Digitalization, the third era of enterprise IT, is beginning, but most CIOs do not feel prepared for this next era, according to a global survey of CIOs by Gartner. The survey showed that many CIOs feel overwhelmed by the prospect of building digital leadership while renovating the core of IT infrastructure and capability for the digital future. The survey found that 51% of CIOs are concerned that the digital torrent is coming faster than they can cope and 42 % don’t feel that they have the talent needed to face this future.
“2014 must be a year of significant change if CIOs are to help their businesses and public sector agencies remain relevant in an increasingly digital world,” said Dave Aron, vice president and Gartner Fellow.
The worldwide survey was conducted in the fourth quarter of 2013 and included 2,339 CIOs, representing more than $300 billion in CIO IT budgets in 77 countries.
During the first era of enterprise IT, the focus was on how IT could help do new and seemingly magical things — automating operations to create massive improvements in speed and scale, and providing business leaders with management information they never had before. The last decade has represented the second era of enterprise IT — an era of industrialization of enterprise IT, making it more reliable, predictable, open and transparent. However, while this second era has been necessary and powerful, tight budgets and little appetite for risk left scant room for innovation.
Entering the third era of enterprise IT technological and societal trends, such as the Nexus of Forces and the Internet of Things, are changing everything; not only improving what businesses do with technology to make themselves faster, cheaper and more scalable, but fundamentally changing businesses with information and technology, changing the basis of competition and in some cases, creating new industries.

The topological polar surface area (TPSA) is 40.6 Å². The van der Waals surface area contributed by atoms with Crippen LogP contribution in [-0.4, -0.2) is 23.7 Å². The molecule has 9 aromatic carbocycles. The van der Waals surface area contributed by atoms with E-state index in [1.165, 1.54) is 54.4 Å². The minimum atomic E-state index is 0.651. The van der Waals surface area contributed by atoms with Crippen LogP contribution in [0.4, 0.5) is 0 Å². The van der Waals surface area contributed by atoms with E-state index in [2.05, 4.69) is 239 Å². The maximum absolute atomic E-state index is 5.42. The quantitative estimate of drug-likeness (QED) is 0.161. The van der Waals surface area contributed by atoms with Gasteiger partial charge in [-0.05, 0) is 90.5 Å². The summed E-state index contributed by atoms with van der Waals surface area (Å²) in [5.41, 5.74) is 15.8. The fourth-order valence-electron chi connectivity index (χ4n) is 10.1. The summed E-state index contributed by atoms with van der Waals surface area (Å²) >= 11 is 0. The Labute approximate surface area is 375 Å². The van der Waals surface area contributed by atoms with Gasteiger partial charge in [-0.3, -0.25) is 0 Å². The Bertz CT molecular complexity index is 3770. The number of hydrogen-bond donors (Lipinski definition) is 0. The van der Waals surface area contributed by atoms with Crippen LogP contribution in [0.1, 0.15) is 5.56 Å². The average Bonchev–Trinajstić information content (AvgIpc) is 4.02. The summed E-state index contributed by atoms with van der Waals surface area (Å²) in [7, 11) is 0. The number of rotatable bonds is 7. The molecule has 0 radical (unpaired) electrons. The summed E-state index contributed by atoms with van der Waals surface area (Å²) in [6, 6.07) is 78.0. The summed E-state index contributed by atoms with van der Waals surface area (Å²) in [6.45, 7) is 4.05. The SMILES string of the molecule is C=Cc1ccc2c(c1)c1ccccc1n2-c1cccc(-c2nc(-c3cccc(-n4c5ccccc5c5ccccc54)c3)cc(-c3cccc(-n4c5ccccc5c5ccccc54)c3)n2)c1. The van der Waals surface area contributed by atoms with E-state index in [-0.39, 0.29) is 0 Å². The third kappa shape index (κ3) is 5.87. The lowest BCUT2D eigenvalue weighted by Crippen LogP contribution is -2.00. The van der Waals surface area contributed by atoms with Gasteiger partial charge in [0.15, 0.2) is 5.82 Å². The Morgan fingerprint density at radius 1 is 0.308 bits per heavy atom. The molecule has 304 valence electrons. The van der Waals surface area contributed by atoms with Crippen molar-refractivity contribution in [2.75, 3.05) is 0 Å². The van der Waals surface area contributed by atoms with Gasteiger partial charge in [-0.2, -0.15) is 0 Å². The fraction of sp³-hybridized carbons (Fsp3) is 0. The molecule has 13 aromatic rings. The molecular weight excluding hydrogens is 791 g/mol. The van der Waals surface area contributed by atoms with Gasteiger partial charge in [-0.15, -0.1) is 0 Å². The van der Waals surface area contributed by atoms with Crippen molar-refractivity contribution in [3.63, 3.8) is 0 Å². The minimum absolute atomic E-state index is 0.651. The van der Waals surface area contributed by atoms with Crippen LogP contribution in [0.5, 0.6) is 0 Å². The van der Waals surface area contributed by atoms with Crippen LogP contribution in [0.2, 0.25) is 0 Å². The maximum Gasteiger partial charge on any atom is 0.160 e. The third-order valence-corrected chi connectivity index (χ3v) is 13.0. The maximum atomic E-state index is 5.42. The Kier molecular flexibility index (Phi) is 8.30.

“2014 will be a year of dual goals: responding to ongoing needs for efficiency and growth, but also shifting to exploit a fundamentally different digital paradigm. Ignoring either of these is not an option,” said Mr. Aron.
This survey encompassed North America, EMEA, Asia and Latin America. On an average the IT budgets of organization is expected to increase by 8.2% in 2014 and of the actual spends, 41% of money put on IT will not be based within the organization, says the survey.
Priorities for these technology investments would be in areas such as : BI/analytics, Mobile, ERP, Cloud, Infrastructure & Datacenter, Networking, voice and data communication, Digital marketing, Security, CRM, Legacy Modernization and Collaboration.
As much as 41% companies who participated in the survey said that they are not well prepared to meet the demands of torrent of digital opportunities that is coming up. While 22% participants said they were confident they have enough capabilities to handle the challenges and opportunities that the digital revolution is bringing with it.
“IT spending, portfolio balance and the choice of technologies, talent, sourcing options, leadership, structure and governance must all be designed to make the business win. However, despite the need to grow, there is pressure on IT budgets,” said Mr. Aron. The survey showed CIOs expect their IT budgets to remain essentially flat (increasing 0.2 percent on average) in 2014.
CIOs report that a quarter of IT spending will happen outside the IT budget in 2014 — and that is the spending they know about; the reality may be significantly higher. This is a direct result of the new digital opportunities that are more entwined with customer and colleague experiences, and that may, in some cases, reflect concerns that the IT organization is not fast enough or otherwise ready for more digital opportunities.
In order to deliver on this bimodal future, CIOs are planning for significant change in 2014 and beyond:
• A quarter have already made significant investments in public cloud, and the majority expect more than half of their company’s business to be running over public cloud by 2020.
• 70% percent of CIOs plan to change their technology and sourcing relationships over the next two to three years, and many are seeking to partner with small companies and startups.
• 45% companies have implemented agile methodologies for part of their development portfolio, although most need to go further to create separate, multidisciplinary teams, with lightweight governance and new, digital skillsets and alternative sourcing models.